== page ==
US telecom giant Verizon has set up a recovery fund for small businesses. At the early stages of the pandemic, Verizon made a US$7.25 million investment in non-profit social enterprise platform to launch the Verizon Small Business Recovery Fund.
According to Verizon’s website, the Small Business Recovery Fund is focused on small businesses, particularly in historically underserved communities hit hard by the pandemic. The successful applicants are given grants of $10,000 and over 400 small businesses have already received grants. 87 percent of those small business grantees are minority-owned (including 46% by African Americans),
You can visit the website here to learn more.
Now, this is not a grant in itself but the giver of grants. An agency of the Department of Commerce, The Minority Business Development Agency (MBDA), as its name suggests provides support for minority-owned businesses across the United States. The Agency provides targeted grants and loan programs such as Minority Business Enterprise Inner City Innovation Hub Grant, the Entrepreneurship Education Program for Formerly Incarcerated Persons Grant, the Enterprising Women of Color Grant.
You can check out all the grants and loans listed with MBDA here.
Venture firm SoGal was created to bridge the gap between women and venture capital funding and according to them, black women entrepreneurs receive less than 0.5% of venture capital funding. As part of their mission to tackle the systemic discrimination within Silicon Valley and the broader VC ecosystem, they’ve set up the Black Founder Startup Grant in partnership with Winky Lux, bluemercury, twelveNYC, Lively, and other sponsors.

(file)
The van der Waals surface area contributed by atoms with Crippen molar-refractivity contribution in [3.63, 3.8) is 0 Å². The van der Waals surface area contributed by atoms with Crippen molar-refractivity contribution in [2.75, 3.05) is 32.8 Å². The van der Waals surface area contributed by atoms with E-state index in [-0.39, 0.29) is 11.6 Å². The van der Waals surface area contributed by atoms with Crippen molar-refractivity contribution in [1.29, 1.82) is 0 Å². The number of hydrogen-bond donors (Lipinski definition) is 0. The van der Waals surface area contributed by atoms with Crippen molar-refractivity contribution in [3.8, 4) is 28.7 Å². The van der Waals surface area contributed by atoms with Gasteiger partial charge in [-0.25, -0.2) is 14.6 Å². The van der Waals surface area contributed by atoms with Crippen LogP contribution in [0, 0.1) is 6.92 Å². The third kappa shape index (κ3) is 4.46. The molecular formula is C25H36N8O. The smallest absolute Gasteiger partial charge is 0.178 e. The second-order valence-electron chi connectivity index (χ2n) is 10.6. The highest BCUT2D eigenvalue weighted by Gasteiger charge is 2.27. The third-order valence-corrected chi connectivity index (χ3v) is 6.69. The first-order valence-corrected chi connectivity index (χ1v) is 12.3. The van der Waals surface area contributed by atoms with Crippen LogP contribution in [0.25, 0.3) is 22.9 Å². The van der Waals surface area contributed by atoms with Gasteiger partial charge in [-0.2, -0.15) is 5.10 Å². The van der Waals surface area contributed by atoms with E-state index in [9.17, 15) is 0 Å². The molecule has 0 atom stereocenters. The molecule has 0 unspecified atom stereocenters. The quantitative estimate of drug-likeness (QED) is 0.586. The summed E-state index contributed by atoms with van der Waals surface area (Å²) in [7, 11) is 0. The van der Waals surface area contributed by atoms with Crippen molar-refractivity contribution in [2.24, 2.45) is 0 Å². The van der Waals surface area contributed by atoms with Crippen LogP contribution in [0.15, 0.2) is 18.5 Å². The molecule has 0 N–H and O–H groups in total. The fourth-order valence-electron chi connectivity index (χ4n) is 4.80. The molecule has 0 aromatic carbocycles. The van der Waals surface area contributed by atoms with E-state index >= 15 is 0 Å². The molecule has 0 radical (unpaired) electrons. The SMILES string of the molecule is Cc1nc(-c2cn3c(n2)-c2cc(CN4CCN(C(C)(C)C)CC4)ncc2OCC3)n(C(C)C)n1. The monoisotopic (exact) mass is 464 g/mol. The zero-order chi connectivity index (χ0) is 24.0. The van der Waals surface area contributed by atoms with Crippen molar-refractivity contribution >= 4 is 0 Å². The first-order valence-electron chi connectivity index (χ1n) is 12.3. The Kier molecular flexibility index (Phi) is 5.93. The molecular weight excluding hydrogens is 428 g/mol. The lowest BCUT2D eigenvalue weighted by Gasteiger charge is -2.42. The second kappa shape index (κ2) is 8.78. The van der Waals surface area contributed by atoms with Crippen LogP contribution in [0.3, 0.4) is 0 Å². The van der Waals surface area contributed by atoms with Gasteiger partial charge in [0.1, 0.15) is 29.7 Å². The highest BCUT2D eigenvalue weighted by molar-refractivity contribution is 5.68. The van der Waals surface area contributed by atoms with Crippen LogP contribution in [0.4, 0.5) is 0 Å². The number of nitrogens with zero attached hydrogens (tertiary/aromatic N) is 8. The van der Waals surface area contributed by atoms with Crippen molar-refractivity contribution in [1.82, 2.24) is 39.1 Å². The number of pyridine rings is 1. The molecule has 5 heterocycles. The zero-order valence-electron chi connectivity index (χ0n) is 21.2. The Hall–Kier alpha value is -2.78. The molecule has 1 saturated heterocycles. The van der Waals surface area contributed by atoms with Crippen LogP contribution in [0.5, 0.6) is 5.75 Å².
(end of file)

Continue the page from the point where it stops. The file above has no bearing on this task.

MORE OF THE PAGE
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The SoGal Black Founder Startup Grant aims to increase the presence of black women in the world of business and it provides several $5k and $10k cash grants. Applications are on a continuous basis and successful applicants are chosen at random. You can apply here.
AI powered virtual business accelerator Hello Alice has also set up a rolling fund for Black-owned businesses affected by the pandemic. The fund opened in March and is supported by their partners Silicon Valley Bank, eBay Foundation, and UBS. The fund has received more than 95,000 applications from every sector in all the states of the US. While applications are not currently open, it is expected to continue so it’s worthwhile submitting an application (click here to apply). Hello Alice is transparent about their grant process and this post sets out the details.
The last but certainly not the least on this list is the SheaMoisture $1Million Fund by popular hair care company SheaMoisture. Launched back in April, this $1 million relief fund is solely aimed at supporting enterprises owned by women of color as well as other minority businesses affected by the pandemic.
The support offered by this fund cuts across small businesses not just in the beauty sector but also in the hospitality, e-commerce, and wellness industries, along with other businesses that serve their communities. Some winners have already been selected and they will each receive $10,000. To learn more or apply, visit the SheaMoisture website.
Now this is not a conclusive list of all funds available to black-owned businesses and entrepreneurs but the resources listed are great places to start. The odds aren’t always in favor of black business owners but these are some of the organisations working hard to change that. So go out there, accept the opportunities available to you and run with it to excel in your business.
We are rooting for you. Always.
Cover image by Ketut Subiyanto.